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The Importance of Cancer Clinical Trials

Cancer Clinical Trials: Learn how everyday heroes help scientists at The Cancer Institute of New Jersey find better ways to treat, prevent, diagnose and manage symptoms of cancer.

At The Cancer Institute of New Jersey clinical research is key to better understanding cancer -- a collection of diseases that takes the lives of nearly 17,000 Garden State residents each year.  With more than 150 active clinical trials, The Cancer Institute of New Jersey is leading the way toward uncovering new methods of treatment and providing comprehensive cancer care to patients throughout the state. 

But translating this information from ‘bench to bedside’ is impossible without the everyday heroes who volunteer to help our physician-scientists fulfill this mission. Those who step up to participate may not fully understand what a clinical trial is.  Simply put, clinical trials are research studies involving people that help investigators find better ways to treat, prevent, diagnose, or manage the symptoms of cancer.

With any clinical trial, there are both potential benefits and potential risks.  Some individuals may choose to take part in a clinical trial because either there is no standard, widely-accepted treatment for their type of cancer or the standard therapy is not working.  Being on a clinical trial provides some the advantage of access to effective therapies that perhaps are years away from being available to the general public.  And as with any treatment option, whether it is through a clinical trial or not, there are always risks.  Before deciding to participate in a clinical trial, one should have a comprehensive discussion with their healthcare team about potential risks and whether they may outweigh the benefits of the trial.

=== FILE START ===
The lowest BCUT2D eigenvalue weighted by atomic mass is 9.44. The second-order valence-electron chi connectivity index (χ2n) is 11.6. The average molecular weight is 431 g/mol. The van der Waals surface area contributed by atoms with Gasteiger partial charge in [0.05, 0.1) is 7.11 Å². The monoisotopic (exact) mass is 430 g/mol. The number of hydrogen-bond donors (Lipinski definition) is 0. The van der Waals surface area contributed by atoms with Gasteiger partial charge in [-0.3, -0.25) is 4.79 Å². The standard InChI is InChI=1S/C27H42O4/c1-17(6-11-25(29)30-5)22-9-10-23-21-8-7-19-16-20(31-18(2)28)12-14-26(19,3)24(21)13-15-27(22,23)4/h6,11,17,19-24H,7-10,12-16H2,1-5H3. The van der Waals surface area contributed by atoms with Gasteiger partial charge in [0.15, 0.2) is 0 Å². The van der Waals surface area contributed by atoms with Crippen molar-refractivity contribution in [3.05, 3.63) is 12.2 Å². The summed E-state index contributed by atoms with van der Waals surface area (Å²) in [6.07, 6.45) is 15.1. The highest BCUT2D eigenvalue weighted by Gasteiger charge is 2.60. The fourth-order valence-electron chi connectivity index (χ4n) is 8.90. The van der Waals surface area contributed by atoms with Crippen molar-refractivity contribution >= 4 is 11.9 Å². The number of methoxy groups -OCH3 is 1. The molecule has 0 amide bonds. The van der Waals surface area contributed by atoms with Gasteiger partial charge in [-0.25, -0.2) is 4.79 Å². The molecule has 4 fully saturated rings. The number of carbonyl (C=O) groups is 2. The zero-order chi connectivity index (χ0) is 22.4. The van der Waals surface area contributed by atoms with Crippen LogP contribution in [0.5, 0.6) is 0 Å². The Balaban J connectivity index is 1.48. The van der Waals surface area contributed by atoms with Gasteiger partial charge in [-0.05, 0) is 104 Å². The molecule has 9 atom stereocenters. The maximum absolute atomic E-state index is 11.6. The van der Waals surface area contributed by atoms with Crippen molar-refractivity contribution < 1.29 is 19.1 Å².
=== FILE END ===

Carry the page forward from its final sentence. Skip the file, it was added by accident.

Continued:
Along with benefits and risks, other questions one might ask are why the trial is being done, what tests are involved, and how being on the trial could affect one’s daily life.  All of these are important considerations when deciding whether a clinical trial is the right treatment option.

Many of the treatments we have for cancer and other diseases are the result of a clinical trial.  Without volunteers to help scientists rigorously examine both the safety and effectiveness of new drugs, we would not have the life-saving medicines we have today.

For more information on cancer clinical trials offered at The Cancer Institute of New Jersey, visit www.cinj.org/clinical-trials/clinical-trials-overview.

Susan Goodin, PharmD, FCCP, BCOP, is the deputy director at The Cancer Institute of New Jersey and associate director of clinical trials and therapeutics, as well as a professor of medicine at UMDNJ-Robert Wood Johnson Medical School. 

This post is contributed by a community member. The views expressed in this blog are those of the author and do not necessarily reflect those of Patch Media Corporation. Everyone is welcome to submit a post to Patch. If you'd like to post a blog, go here to get started.

kathleen gregorin February 22, 2013 at 07:37 PM
My daughter Jill, is on a clinical trial at CINJ. Dr. Tan is her physician. I cannot thank her doctors and CINJ for all they do to keep her feeling good and living life. I thank God for them everyday.

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